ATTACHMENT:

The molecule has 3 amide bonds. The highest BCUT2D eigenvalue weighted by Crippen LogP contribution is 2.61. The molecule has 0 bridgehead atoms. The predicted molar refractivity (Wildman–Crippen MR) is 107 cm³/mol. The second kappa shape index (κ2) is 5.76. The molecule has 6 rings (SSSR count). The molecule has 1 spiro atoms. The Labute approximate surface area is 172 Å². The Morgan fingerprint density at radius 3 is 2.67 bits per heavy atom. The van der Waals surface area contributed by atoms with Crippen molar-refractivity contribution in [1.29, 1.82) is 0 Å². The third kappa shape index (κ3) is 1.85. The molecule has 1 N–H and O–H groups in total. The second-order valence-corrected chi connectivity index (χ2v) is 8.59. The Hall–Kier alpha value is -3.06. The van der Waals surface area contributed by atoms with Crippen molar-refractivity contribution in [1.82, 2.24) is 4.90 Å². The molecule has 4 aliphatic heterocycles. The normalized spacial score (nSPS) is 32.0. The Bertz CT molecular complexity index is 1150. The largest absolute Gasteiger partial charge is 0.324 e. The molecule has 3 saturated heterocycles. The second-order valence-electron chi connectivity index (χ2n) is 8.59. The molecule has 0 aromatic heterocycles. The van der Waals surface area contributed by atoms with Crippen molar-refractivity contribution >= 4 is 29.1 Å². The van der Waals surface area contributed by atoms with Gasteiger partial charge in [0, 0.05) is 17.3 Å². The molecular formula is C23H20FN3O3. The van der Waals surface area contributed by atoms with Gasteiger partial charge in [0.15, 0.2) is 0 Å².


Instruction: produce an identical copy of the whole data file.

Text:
The molecule has 3 amide bonds. The highest BCUT2D eigenvalue weighted by Crippen LogP contribution is 2.61. The molecule has 0 bridgehead atoms. The predicted molar refractivity (Wildman–Crippen MR) is 107 cm³/mol. The second kappa shape index (κ2) is 5.76. The molecule has 6 rings (SSSR count). The molecule has 1 spiro atoms. The Labute approximate surface area is 172 Å². The Morgan fingerprint density at radius 3 is 2.67 bits per heavy atom. The van der Waals surface area contributed by atoms with Crippen molar-refractivity contribution in [1.29, 1.82) is 0 Å². The third kappa shape index (κ3) is 1.85. The molecule has 1 N–H and O–H groups in total. The second-order valence-corrected chi connectivity index (χ2v) is 8.59. The Hall–Kier alpha value is -3.06. The van der Waals surface area contributed by atoms with Crippen molar-refractivity contribution in [1.82, 2.24) is 4.90 Å². The molecule has 4 aliphatic heterocycles. The normalized spacial score (nSPS) is 32.0. The Bertz CT molecular complexity index is 1150. The largest absolute Gasteiger partial charge is 0.324 e. The molecule has 3 saturated heterocycles. The second-order valence-electron chi connectivity index (χ2n) is 8.59. The molecule has 0 aromatic heterocycles. The van der Waals surface area contributed by atoms with Crippen molar-refractivity contribution >= 4 is 29.1 Å². The van der Waals surface area contributed by atoms with Gasteiger partial charge in [0, 0.05) is 17.3 Å². The molecular formula is C23H20FN3O3. The van der Waals surface area contributed by atoms with Gasteiger partial charge in [0.15, 0.2) is 0 Å².